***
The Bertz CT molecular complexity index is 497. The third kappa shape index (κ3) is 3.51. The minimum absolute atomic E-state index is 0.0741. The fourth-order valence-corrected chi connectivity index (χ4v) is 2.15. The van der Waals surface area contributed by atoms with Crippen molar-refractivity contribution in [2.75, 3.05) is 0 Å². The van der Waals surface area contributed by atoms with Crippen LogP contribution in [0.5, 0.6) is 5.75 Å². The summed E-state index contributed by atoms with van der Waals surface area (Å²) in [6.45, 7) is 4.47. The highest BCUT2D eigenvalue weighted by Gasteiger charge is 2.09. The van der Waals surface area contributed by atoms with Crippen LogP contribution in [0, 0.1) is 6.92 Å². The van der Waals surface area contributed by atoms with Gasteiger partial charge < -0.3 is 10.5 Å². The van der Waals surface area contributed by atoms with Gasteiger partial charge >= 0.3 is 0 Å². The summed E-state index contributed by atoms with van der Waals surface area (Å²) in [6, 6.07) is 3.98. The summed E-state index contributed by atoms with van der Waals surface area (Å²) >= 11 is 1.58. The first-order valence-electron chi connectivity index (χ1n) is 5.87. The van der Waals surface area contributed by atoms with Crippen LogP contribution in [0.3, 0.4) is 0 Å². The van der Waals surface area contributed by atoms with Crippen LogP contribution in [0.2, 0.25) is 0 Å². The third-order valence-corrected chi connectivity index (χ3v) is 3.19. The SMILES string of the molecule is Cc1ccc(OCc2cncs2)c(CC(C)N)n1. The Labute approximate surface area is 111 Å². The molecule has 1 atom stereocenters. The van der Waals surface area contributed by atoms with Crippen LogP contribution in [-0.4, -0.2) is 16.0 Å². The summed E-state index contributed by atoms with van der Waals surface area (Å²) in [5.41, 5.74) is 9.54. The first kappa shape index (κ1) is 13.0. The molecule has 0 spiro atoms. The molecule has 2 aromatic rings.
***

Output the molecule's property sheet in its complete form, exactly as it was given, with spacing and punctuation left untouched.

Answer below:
The Bertz CT molecular complexity index is 497. The third kappa shape index (κ3) is 3.51. The minimum absolute atomic E-state index is 0.0741. The fourth-order valence-corrected chi connectivity index (χ4v) is 2.15. The van der Waals surface area contributed by atoms with Crippen molar-refractivity contribution in [2.75, 3.05) is 0 Å². The van der Waals surface area contributed by atoms with Crippen LogP contribution in [0.5, 0.6) is 5.75 Å². The summed E-state index contributed by atoms with van der Waals surface area (Å²) in [6.45, 7) is 4.47. The highest BCUT2D eigenvalue weighted by Gasteiger charge is 2.09. The van der Waals surface area contributed by atoms with Crippen LogP contribution in [0, 0.1) is 6.92 Å². The van der Waals surface area contributed by atoms with Gasteiger partial charge < -0.3 is 10.5 Å². The van der Waals surface area contributed by atoms with Gasteiger partial charge >= 0.3 is 0 Å². The summed E-state index contributed by atoms with van der Waals surface area (Å²) in [6, 6.07) is 3.98. The summed E-state index contributed by atoms with van der Waals surface area (Å²) >= 11 is 1.58. The first-order valence-electron chi connectivity index (χ1n) is 5.87. The van der Waals surface area contributed by atoms with Crippen LogP contribution in [0.3, 0.4) is 0 Å². The van der Waals surface area contributed by atoms with Crippen LogP contribution in [0.2, 0.25) is 0 Å². The third-order valence-corrected chi connectivity index (χ3v) is 3.19. The SMILES string of the molecule is Cc1ccc(OCc2cncs2)c(CC(C)N)n1. The Labute approximate surface area is 111 Å². The molecule has 1 atom stereocenters. The van der Waals surface area contributed by atoms with Crippen LogP contribution in [-0.4, -0.2) is 16.0 Å². The summed E-state index contributed by atoms with van der Waals surface area (Å²) in [5.41, 5.74) is 9.54. The first kappa shape index (κ1) is 13.0. The molecule has 0 spiro atoms. The molecule has 2 aromatic rings.